I always thought that robins
were some of the songbirds that flew south for the winter.
And yet, Friday, when the temperature
barely got above 20 degrees here
and there was snow and ice stubbornly clinging to every surface,
I saw robins and red-winged blackbirds and starlings
flocking together on the frozen lawn of a house on the north shore of the Lafayette River.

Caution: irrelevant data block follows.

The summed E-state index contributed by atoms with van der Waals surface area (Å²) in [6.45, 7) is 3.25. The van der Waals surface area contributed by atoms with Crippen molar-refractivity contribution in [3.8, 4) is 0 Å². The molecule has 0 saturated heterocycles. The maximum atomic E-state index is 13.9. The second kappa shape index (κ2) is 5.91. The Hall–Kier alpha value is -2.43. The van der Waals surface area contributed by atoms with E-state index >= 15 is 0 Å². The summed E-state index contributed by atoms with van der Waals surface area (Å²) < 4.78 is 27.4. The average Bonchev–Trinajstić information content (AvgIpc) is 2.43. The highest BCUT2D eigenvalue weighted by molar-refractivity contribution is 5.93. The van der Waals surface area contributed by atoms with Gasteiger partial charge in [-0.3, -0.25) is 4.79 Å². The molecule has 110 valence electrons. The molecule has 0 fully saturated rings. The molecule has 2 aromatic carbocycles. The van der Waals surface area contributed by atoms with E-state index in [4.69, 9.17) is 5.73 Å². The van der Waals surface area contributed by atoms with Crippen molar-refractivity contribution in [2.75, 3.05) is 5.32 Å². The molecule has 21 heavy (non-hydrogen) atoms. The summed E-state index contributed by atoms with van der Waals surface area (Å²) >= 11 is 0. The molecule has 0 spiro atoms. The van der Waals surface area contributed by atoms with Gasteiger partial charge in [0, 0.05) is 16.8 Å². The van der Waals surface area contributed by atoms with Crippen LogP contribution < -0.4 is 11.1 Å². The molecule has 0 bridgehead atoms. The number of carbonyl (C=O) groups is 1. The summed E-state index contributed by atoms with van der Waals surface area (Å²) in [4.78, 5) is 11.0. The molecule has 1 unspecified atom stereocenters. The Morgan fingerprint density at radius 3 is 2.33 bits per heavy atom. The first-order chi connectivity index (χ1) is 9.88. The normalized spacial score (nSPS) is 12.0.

Photo by Ingrid Taylar, flickr.com
I wondered if the robins were bemused
at the arctic temperatures in their southern playground.
But it turns out that some American robins
spend winter in more northern regions
because they migrate based on food source instead of temperature.
Here's a web site that explains:
So I guess the robins I saw weren't confused at all.
They apparently know that Tidewater is full of berries to dine on
(and ordinarily, unfrozen earthworms)
all through the winter.